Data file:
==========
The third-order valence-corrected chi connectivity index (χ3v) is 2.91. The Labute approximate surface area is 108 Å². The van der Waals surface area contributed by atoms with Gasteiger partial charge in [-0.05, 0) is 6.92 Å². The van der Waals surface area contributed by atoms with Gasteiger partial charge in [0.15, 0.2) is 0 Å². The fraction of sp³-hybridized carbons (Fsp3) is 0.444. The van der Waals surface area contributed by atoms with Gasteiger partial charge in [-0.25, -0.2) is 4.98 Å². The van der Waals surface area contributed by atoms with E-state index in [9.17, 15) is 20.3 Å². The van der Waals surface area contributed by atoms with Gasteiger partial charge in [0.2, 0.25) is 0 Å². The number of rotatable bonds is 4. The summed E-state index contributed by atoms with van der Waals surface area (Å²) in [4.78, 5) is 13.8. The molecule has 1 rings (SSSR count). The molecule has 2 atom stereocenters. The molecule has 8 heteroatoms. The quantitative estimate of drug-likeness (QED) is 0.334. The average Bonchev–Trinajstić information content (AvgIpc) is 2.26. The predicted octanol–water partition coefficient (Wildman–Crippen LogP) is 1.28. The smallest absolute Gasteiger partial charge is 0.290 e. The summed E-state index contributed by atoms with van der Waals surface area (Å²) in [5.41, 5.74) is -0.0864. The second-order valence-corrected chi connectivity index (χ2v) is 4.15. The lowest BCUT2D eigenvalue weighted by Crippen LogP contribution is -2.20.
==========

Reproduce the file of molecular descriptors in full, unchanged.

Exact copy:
The third-order valence-corrected chi connectivity index (χ3v) is 2.91. The Labute approximate surface area is 108 Å². The van der Waals surface area contributed by atoms with Gasteiger partial charge in [-0.05, 0) is 6.92 Å². The van der Waals surface area contributed by atoms with Gasteiger partial charge in [0.15, 0.2) is 0 Å². The fraction of sp³-hybridized carbons (Fsp3) is 0.444. The van der Waals surface area contributed by atoms with Gasteiger partial charge in [-0.25, -0.2) is 4.98 Å². The van der Waals surface area contributed by atoms with E-state index in [9.17, 15) is 20.3 Å². The van der Waals surface area contributed by atoms with Gasteiger partial charge in [0.2, 0.25) is 0 Å². The number of rotatable bonds is 4. The summed E-state index contributed by atoms with van der Waals surface area (Å²) in [4.78, 5) is 13.8. The molecule has 1 rings (SSSR count). The molecule has 2 atom stereocenters. The molecule has 8 heteroatoms. The quantitative estimate of drug-likeness (QED) is 0.334. The average Bonchev–Trinajstić information content (AvgIpc) is 2.26. The predicted octanol–water partition coefficient (Wildman–Crippen LogP) is 1.28. The smallest absolute Gasteiger partial charge is 0.290 e. The summed E-state index contributed by atoms with van der Waals surface area (Å²) in [5.41, 5.74) is -0.0864. The second-order valence-corrected chi connectivity index (χ2v) is 4.15. The lowest BCUT2D eigenvalue weighted by Crippen LogP contribution is -2.20.